> binding on the University of California or any other institution that
> participated. I would be in favor of making such a declaration.
>
> 6. I am in favor of hiring Alan Dechert to work on the NSF-funded
> project, and that is justifiable because of his expertise. He would
> then get paid for his actual work on the project based on his
> expertise, which he obtained through years of volunteer work. If I
> lead the effort to write a proposal to the NSF, I will propose
> including Alan in an appropriate role.
>
> 7. There is the potential for any number of organizations being
> formed to support boards of elections and the like and using the open
> source GPL software developed as part of an NSF-funded project. This
> is akin to Red Hat (and competitors) for Linux. It is also akin to
> Cygnus, which was a company that provided tech support for open
> source software (before it's acquisition).
>
> 8. The faculty, students, and staff working on the NSF-funded project
> would get paid for their time, as is usual practice at Universities.
> They would not have intellectual property rights to the software,
> since that would be GPL, according to my proposal above.
>
> 9. When the demo is completed, we would collectively decide what to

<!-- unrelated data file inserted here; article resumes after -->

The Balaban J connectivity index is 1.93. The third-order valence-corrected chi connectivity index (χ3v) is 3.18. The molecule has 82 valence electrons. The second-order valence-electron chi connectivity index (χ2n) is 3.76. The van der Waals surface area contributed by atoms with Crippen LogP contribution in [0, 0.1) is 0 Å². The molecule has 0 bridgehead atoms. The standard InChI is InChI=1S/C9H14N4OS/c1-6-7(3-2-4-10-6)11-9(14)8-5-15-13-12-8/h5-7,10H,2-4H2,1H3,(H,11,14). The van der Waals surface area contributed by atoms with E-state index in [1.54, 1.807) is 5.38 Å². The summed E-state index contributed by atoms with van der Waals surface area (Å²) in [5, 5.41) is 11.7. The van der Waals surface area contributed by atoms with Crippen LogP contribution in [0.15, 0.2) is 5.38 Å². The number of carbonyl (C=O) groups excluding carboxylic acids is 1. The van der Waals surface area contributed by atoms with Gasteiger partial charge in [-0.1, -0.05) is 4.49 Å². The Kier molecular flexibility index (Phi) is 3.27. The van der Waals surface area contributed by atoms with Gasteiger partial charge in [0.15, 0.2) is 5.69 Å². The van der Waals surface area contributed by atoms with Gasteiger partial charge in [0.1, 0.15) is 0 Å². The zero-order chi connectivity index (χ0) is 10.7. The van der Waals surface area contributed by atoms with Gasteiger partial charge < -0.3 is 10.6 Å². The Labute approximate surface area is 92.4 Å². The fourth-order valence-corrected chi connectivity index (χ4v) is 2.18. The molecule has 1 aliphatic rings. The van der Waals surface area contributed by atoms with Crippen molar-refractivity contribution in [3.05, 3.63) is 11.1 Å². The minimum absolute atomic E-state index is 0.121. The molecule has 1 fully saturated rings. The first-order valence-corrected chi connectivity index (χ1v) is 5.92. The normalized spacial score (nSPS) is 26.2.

> do next. We do not know how much rework, redesign, etc., would be
> needed. We don't yet know how useful that software would be for the
> development of the production version.
>
> 10. Those people who worked on the demo might be able to continue
> volunteering with the NSF-funded project. However it is most likely
> that only those employed by an institution participating in the
> proposal could actually get paid. I don't want to rule anything out
> in terms of participation at this point.
>
> 11. As someone who has served as an expert witness on patent
> infringement cases, I think I know a fair amount about intellectual
> property. There are several types of IP: patent, trademark,
> copyright, and trade secret. At this point, there is no patentable
> invention. Alan's web publications may preclude anyone from filing a
> patent application on this topic. And we should collectively write